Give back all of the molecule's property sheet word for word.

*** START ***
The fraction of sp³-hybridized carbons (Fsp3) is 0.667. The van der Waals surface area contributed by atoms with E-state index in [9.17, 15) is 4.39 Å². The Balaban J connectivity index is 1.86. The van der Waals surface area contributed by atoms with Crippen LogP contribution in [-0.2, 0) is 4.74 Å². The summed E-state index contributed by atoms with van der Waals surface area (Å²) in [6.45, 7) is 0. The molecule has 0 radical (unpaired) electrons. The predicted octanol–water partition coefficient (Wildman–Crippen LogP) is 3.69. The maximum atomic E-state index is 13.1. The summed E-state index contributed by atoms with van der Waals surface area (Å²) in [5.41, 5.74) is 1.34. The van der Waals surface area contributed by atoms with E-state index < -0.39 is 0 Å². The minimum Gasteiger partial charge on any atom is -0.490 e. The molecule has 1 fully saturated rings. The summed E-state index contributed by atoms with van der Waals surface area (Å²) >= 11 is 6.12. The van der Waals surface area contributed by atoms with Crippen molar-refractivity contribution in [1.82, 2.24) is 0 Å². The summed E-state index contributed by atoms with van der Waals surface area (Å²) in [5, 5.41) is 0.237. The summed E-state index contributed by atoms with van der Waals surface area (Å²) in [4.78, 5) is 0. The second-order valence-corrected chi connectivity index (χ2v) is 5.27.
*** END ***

The fraction of sp³-hybridized carbons (Fsp3) is 0.667. The van der Waals surface area contributed by atoms with E-state index in [9.17, 15) is 4.39 Å². The Balaban J connectivity index is 1.86. The van der Waals surface area contributed by atoms with Crippen LogP contribution in [-0.2, 0) is 4.74 Å². The summed E-state index contributed by atoms with van der Waals surface area (Å²) in [6.45, 7) is 0. The molecule has 0 radical (unpaired) electrons. The predicted octanol–water partition coefficient (Wildman–Crippen LogP) is 3.69. The maximum atomic E-state index is 13.1. The summed E-state index contributed by atoms with van der Waals surface area (Å²) in [5.41, 5.74) is 1.34. The van der Waals surface area contributed by atoms with E-state index < -0.39 is 0 Å². The minimum Gasteiger partial charge on any atom is -0.490 e. The molecule has 1 fully saturated rings. The summed E-state index contributed by atoms with van der Waals surface area (Å²) >= 11 is 6.12. The van der Waals surface area contributed by atoms with Crippen molar-refractivity contribution in [1.82, 2.24) is 0 Å². The summed E-state index contributed by atoms with van der Waals surface area (Å²) in [5, 5.41) is 0.237. The summed E-state index contributed by atoms with van der Waals surface area (Å²) in [4.78, 5) is 0. The second-order valence-corrected chi connectivity index (χ2v) is 5.27.